I am traveling abroad in Berlin, Germany, this upcoming fall semester. I was drawn to this program due to its focus on the arts and history. As an artist, I am excited to learn more about German art history and architecture and explore outside of my major.

What advice do you have for incoming students?

Put yourself out there and get involved with as many opportunities as possible! Sign up for clubs at event fairs, apply for leadership positions, and go to school events. You might find a passion that you had never explored before and friends that you might have never met in your classes.

Did you visit campus before deciding to come to L&C? How did your visit influence your decision to attend?

I am thankful to have visited Lewis & Clark before the pandemic started when I was a freshman in high school. Something that stood out to me was that the admissions team already had a file with my name on it. It made me feel like I was an important candidate and future student to them already. I also loved how green and connected to the forest the campus was.

How do you describe the liberal arts?

The liberal arts challenges students to learn a foundation of knowledge from all areas of study before choosing a major.

Which residence halls have you lived in? How would you describe the hall’s personality? What is/was the best thing about living on campus?

I lived in Odell my first year and loved how welcoming my neighbors were. There is a big kitchen in lower Odell that someone was always cooking focaccia bread in. It fostered a lot of interesting conversations. This year, I am living in Hartzfeld with three friends and I have really enjoyed having a more personal bathroom space. The best thing about living on campus is the halls’ proximity to Watzek and the Trail Room. I love being able to study late at night and only have to walk five minutes back to my room.

What’s one of the best spots on campus?

The KPH Radio room is one of my favorite places on campus. I have had a few different radio shows since coming to Lewis & Clark—one was in the morning before class, one was in the afternoon, and one was in the evening. I love inviting my friends on as guest hosts and unwinding through music. KPH also has an extensive collection of records and CDs that are really fun to look through.

What’s your favorite thing about living in Portland?

I really enjoy the music scene in Portland. On the weekends, you can usually find me at a local house show or attending an indie rock concert at one of Portland’s various venues. My personal favorite is Polaris Hall. I’m also a big Elliott Smith fan and I love discussing how Portland shaped his journey as an artist.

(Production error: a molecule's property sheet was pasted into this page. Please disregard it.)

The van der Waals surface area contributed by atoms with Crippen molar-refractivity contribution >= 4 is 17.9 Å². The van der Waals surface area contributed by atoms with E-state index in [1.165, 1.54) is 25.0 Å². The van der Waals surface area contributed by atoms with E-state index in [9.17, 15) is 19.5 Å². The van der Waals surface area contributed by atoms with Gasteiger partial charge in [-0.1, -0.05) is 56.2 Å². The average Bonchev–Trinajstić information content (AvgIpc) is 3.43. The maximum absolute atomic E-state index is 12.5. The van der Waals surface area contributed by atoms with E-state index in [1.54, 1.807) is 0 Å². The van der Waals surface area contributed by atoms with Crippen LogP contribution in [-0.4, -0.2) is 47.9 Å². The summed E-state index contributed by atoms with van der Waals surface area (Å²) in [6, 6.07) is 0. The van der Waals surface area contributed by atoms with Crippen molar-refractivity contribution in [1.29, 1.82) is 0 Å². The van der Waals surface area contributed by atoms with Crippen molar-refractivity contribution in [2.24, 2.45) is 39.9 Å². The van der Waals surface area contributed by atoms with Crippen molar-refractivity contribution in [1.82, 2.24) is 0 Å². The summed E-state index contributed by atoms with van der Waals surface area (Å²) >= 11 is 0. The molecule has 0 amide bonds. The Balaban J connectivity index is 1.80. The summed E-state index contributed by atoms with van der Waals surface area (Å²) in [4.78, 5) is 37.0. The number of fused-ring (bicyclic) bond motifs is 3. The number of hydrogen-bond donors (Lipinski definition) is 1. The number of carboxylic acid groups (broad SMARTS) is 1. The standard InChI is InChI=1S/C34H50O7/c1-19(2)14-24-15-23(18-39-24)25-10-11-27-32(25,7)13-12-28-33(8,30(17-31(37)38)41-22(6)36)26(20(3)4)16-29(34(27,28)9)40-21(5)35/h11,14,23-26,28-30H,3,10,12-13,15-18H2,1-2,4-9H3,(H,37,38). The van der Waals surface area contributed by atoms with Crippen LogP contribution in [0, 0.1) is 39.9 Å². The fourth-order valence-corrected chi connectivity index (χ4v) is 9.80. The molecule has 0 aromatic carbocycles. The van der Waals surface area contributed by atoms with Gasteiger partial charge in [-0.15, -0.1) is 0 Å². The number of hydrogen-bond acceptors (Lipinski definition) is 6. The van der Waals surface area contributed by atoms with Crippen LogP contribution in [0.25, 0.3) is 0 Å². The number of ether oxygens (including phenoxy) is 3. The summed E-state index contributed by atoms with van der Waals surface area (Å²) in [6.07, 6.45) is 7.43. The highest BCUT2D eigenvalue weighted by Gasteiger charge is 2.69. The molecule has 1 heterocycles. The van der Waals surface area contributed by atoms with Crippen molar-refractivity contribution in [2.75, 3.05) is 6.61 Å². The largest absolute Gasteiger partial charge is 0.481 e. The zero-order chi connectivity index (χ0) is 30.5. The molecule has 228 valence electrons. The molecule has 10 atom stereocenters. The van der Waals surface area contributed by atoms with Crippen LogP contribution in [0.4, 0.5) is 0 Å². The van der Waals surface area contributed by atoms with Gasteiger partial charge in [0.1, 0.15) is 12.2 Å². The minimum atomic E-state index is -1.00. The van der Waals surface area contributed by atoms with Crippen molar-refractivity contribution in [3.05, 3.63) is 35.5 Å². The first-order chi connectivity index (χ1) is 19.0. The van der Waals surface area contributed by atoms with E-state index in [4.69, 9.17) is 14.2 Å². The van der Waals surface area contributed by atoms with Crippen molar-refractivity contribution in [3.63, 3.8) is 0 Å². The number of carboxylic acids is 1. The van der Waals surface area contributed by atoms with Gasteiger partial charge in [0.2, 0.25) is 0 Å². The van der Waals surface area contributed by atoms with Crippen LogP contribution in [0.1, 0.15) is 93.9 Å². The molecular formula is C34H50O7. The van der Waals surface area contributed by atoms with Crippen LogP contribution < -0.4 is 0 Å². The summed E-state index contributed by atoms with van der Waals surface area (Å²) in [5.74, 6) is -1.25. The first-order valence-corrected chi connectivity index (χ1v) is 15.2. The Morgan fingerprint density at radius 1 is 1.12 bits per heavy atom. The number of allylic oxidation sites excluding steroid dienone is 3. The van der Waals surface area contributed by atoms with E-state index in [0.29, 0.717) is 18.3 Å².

Have you been involved with one of our symposia, as an organizer or participant? What was the experience like? How did the event complement your academic experience?

I was a member of the planning committee and an art show cocurator for the Gender Studies Symposium this year. I loved getting to promote student artists through the art show and learning about how different people on campus interact with the field of gender studies. I also had the wonderful opportunity to have dinner with one of the keynote speakers this year, Dr. Davis, and learn more about reproductive racism in her talk. Learning from artists and scholars from off campus is important in understanding multiple perspectives on topical issues.

Have you had the opportunity to do research with a professor? If so, please describe the project and the experience.

I am currently taking a practicum in the Lewis & Clark Special Collections and Archives unit. Under the guidance of Hannah Crummé and Crystal Willer, I cocurated an exhibit on Alan L. Hart for the Watzek library. I am also currently processing an archival collection of rare artifacts and books.

How are you involved in the arts at L&C?

As associate editor for the Literary Review, I vote and edit student poetry, prose, and visual art. Our literary review is unique due to its student-run structure. I enjoy reading and reviewing creative writing and visual art from students on campus and how constructive the feedback is at meetings. I am also an art attendant for the Hoffman Gallery, which has allowed me to see a variety of student and faculty artwork and artwork from local Oregon artists. The art community here is very strong and passionate about the importance of self expression.

English Gender Studies